•  Collected data on every person can now be stored (3+ / 0-)
    Recommended by:
    Dbug, Noddy, kurt

    under that persons identity When I was in college I had 150KB to do my programming on for class. Now I have 1 Tb on my computer and 3 TB external drives. Imagine the data storage capacity that is available to those with the bucks.

    I hear the argument that if you are doing nothing wrong so what...

    Question 1 : Who decides what is wrong and how far back can they return in your personal data stream if they don't like your beliefs or preferences?
    Question 2 : What if you piss off some petty little bureaucrat and he decides to destroy you using all the collected data on your life that is stored? Even doing this just for fun.
    Question 3 : What if someone hacks your stored data and substitutes someone elses face (fingerprints, dental records) making you non-existent until they have destroyed your name at which time they replace your face?
    Question 4 : what if a corporation pays to have data inserted that makes you responsible for a debt you never incurred? Or that you sold them something? Think I can't put a real signature of yours onto a document that exists only in a computer?
    Question 5 : What if a serial rapist or killer is loose and he is wealthy enought to pay a data miner to insert alibi GPSs in the system so he can do this all his life and be untouchable?
    Question 6 : What if someone uses computers to insert false video that convicts you for political reasons? Even if the video is made inadmissable it will lead them to find info that a jury will accept unless you are wealthy enough to use detectives to prove it is false or misleading data. Care to find out what death row is like  because someone wants you out of the way?

    I dislike this invasion of privacy of data bases because they are in the computer creating an avatar that they can manipulate that can impact you life in ways that we cannot even see at this moment. I do not mind security cameras that erase video after a specified legal time. I do not like the police seizing the video of private individuals to hide thier bad behavior. But spying on everyone to catch a few is obscene and the larger the collection practice the more openings for misuse and abuse. Like the physical environment, if there is a place to feed something will fill it.

    Proud Slut...Fear is the Mind Killer

    by boophus on Sun Jun 03, 2012 at 09:00:07 AM PDT

    •  No allowance for human fallibility, no room ... (3+ / 0-)
      Recommended by:
      Noddy, boophus, Dbug

      ... for "forgiveness."

      We all do stupid shit that in the grand scheme of things is truly irrelevant & harmless, but when focused on out-of-context can look really bad.

      Also, with a permanent record of every little thing one might have done wrong, there's no way to put one's past in the past & change direction without being punished for it forever.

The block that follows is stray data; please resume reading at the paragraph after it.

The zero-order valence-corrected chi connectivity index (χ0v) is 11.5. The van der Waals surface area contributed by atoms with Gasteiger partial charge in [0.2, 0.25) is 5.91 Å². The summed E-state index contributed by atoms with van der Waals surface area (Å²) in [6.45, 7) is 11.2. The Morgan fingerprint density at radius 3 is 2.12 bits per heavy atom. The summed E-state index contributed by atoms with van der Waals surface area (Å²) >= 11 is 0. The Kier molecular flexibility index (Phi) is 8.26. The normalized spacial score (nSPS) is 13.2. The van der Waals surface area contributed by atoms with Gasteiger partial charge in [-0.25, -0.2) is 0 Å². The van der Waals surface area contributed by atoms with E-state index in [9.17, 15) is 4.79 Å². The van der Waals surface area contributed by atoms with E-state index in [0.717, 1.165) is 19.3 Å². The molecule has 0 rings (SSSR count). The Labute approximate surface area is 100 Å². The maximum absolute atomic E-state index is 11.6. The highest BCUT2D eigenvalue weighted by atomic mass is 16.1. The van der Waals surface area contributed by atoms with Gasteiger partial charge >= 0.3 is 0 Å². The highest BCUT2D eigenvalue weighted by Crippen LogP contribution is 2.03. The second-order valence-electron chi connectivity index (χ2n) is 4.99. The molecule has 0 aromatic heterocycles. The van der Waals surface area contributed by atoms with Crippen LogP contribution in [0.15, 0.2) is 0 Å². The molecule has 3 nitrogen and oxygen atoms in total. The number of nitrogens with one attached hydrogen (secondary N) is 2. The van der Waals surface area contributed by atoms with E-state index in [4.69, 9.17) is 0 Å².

The film "Minority Report" was a warning ...

      The money changers Jesus threw out of the Temple are back as the GOP, using his corpse as a ventriloquist's dummy. (Hat tip to Kossack "Stuart Heady")

      by WereBear Walker on Sun Jun 03, 2012 at 10:09:18 AM PDT

      [ Parent ]

  •  Before modernity, community structures, churches (1+ / 0-)
    Recommended by:
    Dbug

    and extended families knew what everyone was up to, most of the time.  Individual privacy as we think of it is a recent development.

    Where are we, now that we need us most?

    by Frank Knarf on Sun Jun 03, 2012 at 10:14:50 AM PDT

  •  If we want privacy (0+ / 0-)

    We can hide in a cabin in the woods, and never ever come out.

    The interconnected nature of modern society makes living a private life nearly impossible.

    But that does not mean we should go willingly.

    Just because the technology could lead us to a world described in 'Minority Report' does not mean we should let it.

    My privacy has at least some federal protection because of the 4th amendment, but I get no such protections from private industry.  We need to change this and put some privacy laws in place. Private / Public partnerships allow for an end run around privacy rights, and there are plenty of ways to track people.

    It can be done with the usage of a credit card, when your car goes through a toll booth, when you ride the bus, when you log into the computer at work, and when you use your cell phone.

    Everyone has the option to not take the toll road, or use a cell phone, but at what cost to leading a modern life, and not living like Ted Kaczynski.

    We already have public workers threatened because of their personal emails and views (Teachers/Professors and email/facebook), and this expands to everyone else if their employer wants to do a background check on you. Financial data, facebook, you name it, and you will be one of the very lucky few if you have a chance to rebut anything that may be out of context, or just plain wrong.